ESPN is constantly seeking new and innovative ways to evolve sports coverage, especially within its NFL presentation.
Through the years, the company has introduced revolutionary ideas like the virtual 1st and Ten line, but, more frequently, it is the subtle additions that advance the ball forward and give fans a closer look at the game.
That’s exactly what Monday Night Football’s HeroCam is doing this fall by showing the unique perspective of some of the game’s top players, using GoPro® point of view (POV) camera technology.
Tonight, ESPN’s MNF telecast – New York Jets at Atlanta Falcons (8:25 p.m. ET, ESPN, ESPN Deportes and WatchESPN) – will feature a HeroCam segment with All-Pro Falcons wide receiver Roddy White, who demonstrates his ability to beat press coverage, run a slant route and make a sideline catch.
An ESPN crew filmed the segments with White at the Falcons’ practice facility this summer. They will air Monday night pre-kickoff and again at some point during the telecast.
MNF did similar videos with wide receivers A.J. Green (Bengals) and Wes Welker (Broncos) in previous games this season, and the ESPN production crew has even more HeroCam segments in the works for the remainder of the schedule.
The idea surfaced this summer during a MNF brainstorming session with Producer Jay Rothman, Director Chip Dean and other members of the production crew. Dean saw a GoPro® exhibit at the National Association of Broadcasters (NAB) convention and thought the cameras could be applied to MNF.
“These cameras have been used with great success in extreme sports like X Games, Red Bull and surfing, so we felt there was an opportunity to integrate these same point of view cameras into mainstream sports, and specifically on MNF,” Rothman said.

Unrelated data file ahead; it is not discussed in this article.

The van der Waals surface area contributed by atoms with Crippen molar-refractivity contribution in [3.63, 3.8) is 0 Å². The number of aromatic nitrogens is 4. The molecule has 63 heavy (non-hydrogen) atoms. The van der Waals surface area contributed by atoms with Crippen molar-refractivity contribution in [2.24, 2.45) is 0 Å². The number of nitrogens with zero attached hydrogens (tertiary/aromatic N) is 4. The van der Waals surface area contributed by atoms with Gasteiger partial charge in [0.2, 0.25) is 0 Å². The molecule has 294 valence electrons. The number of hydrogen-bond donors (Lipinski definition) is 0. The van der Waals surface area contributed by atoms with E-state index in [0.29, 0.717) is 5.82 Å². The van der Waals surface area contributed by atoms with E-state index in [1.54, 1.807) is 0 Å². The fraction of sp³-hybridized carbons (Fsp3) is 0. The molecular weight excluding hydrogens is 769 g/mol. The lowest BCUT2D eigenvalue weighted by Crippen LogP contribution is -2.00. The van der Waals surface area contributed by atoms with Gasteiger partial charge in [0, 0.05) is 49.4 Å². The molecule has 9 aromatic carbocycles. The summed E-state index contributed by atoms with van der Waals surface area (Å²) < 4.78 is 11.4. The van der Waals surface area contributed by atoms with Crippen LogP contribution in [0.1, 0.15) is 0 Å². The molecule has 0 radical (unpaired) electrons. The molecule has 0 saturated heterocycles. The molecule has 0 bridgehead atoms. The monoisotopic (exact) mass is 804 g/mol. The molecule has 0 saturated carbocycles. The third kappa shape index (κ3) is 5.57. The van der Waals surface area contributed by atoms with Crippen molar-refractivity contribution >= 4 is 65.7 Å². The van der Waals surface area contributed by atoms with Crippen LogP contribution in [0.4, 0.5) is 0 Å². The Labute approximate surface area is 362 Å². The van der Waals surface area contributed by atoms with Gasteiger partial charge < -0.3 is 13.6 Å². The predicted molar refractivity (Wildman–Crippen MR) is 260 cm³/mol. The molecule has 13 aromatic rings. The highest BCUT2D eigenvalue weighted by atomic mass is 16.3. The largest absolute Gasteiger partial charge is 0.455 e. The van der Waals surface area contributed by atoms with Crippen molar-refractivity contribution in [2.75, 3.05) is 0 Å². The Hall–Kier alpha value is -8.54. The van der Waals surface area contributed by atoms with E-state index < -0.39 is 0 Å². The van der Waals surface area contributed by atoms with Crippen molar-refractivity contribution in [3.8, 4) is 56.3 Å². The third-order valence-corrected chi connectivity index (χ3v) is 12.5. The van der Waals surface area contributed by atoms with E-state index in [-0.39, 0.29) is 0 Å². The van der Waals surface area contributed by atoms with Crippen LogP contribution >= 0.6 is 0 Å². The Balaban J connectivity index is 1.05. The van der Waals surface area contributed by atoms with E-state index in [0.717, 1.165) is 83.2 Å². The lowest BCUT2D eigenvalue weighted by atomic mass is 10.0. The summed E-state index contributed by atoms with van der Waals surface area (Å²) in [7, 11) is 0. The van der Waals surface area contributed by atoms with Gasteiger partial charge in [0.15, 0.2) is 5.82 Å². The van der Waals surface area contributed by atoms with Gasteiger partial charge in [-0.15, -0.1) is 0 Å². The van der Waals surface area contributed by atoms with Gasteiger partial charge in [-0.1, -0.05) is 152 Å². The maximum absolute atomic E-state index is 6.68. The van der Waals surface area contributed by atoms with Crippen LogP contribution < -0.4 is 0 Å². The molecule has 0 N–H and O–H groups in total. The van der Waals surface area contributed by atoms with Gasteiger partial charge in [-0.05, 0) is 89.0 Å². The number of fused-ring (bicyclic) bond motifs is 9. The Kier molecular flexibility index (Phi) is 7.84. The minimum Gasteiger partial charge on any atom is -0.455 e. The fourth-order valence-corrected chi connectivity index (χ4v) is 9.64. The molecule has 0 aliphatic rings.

In July, Rothman and crew conducted a test, mounting POV cameras on the helmets of 22 high school football players at Carrollwood Day School in Tampa – the high school where Jon Gruden has helped as an assistant coach (see video below). The crew liked what they saw and eventually introduced HeroCam with the Green segment on MNF in Week 2.
“We hope fans like it and we hope to create some buzz with players and teams around the league as we try to elevate the stars of the game and their unique skill sets,” Rothman said. “We just sent A.J. Green the video we did with him; he said he liked it so much he shared it with his grandfather.”
Gruden specifically identifies the HeroCam drills that ESPN shoots with players, knowing these types of key plays or movements are likely to be part of MNF games.
In addition to working with the players, Dean utilizes GoPro® cams for specialty shots of the MNF production trucks, stadium exteriors, players walking out of the tunnel and even in scenic city shots coming back from commercials during MNF telecasts. One was even used to show a pot of chili in a famous Cincinnati restaurant.
“Working with these point of view cameras, we are just scratching the surface with the types of things we can do,” Rothman said. “Hopefully we can continue to break new ground.”